The Minister in Afghanistan (Engert) to the Secretary of State
[Received May 18—12:05 p.m.]
101. Since my telegram No. 80, April 12, 9 p.m.,7 Kabul has also been visited by Sir George Cunningham, Governor of the Northwest Frontier; Pilditch, Director of Intelligence, Delhi, the Political Agent, Khyber; the senior Assistant Director of Intelligence, Quetta, as well as several other officers connected with the British intelligence service.
Although they were here entirely unofficially I gathered from conversations with them that they were not only very much interested in ascertaining Afghanistan’s attitude toward India but more especially in her attitude toward Russia as described in previous telegrams. They find that distrust of the Soviet Union is on the increase although it is not yet clear how seriously Afghanistan is threatened. Afghan officials seem to believe that Moscow is now or soon will be in a position to bring pressure to bear on this country even without the slightest intention of invading India. Afghanistan, therefore, cannot afford to relax her watchfulness on her northern frontier especially as she can only conjure guesses concerning known objectives of Soviet policy. At the present moment the Afghan Government would reject any proposals for the “joint defense” of Afghanistan which might give Moscow the right to establish air bases or maintain garrisons south of the [Page 25] Khyber. But the highest officials probably feel quite sincerely that once Russia has definitely defeated Germany Afghanistan’s only hope of escaping communism and of maintaining her independence lies in close friendship with Great Britain and the US.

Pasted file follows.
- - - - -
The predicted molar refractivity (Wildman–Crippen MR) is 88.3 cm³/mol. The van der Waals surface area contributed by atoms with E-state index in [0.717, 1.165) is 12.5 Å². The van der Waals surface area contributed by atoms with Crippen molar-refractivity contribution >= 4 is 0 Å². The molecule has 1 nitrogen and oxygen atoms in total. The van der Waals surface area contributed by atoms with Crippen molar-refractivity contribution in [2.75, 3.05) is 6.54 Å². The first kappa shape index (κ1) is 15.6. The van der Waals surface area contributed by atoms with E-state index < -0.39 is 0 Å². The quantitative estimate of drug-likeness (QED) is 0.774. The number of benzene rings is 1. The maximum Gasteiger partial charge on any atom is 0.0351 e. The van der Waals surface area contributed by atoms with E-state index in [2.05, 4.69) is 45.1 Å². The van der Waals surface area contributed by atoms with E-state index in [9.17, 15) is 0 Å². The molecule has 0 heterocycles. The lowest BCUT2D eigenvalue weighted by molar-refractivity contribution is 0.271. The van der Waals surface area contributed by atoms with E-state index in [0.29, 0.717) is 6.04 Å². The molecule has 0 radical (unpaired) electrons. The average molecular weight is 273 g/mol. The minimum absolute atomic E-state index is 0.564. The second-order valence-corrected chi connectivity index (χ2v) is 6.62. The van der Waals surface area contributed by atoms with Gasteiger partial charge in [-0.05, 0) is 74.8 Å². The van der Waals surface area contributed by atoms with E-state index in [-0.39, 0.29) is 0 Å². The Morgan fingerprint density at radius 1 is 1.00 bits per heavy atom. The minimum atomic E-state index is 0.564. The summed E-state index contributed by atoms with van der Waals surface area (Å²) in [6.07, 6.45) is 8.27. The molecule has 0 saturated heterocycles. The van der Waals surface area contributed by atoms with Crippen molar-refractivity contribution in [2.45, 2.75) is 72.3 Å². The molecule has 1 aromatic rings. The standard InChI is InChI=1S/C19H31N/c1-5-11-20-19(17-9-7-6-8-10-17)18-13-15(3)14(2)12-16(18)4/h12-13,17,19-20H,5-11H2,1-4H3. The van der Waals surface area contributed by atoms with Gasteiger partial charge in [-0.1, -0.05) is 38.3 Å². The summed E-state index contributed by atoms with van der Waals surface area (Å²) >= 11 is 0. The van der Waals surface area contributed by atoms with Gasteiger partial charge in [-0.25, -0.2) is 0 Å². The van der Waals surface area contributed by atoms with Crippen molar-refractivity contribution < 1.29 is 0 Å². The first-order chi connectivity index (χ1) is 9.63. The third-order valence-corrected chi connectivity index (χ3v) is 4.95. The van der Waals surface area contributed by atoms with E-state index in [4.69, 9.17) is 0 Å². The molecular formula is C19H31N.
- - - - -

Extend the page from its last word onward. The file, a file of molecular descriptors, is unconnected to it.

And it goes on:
By air to Moscow.
- Not printed; it reported the arrival in Kabul of Mr. O. K. Caroe, Secretary to the Government of India in the External Affairs Department, on an unofficial visit to the British Minister in Afghanistan. Mr. Engert speculated that Mr. Caroe, “only the second Foreign Secretary of India to visit Kabul”, had as the object of his visit to induce the Afghan Government to refrain from “all hostile intrigues among the tribes on the British side of the border …” (845.00/1924)↩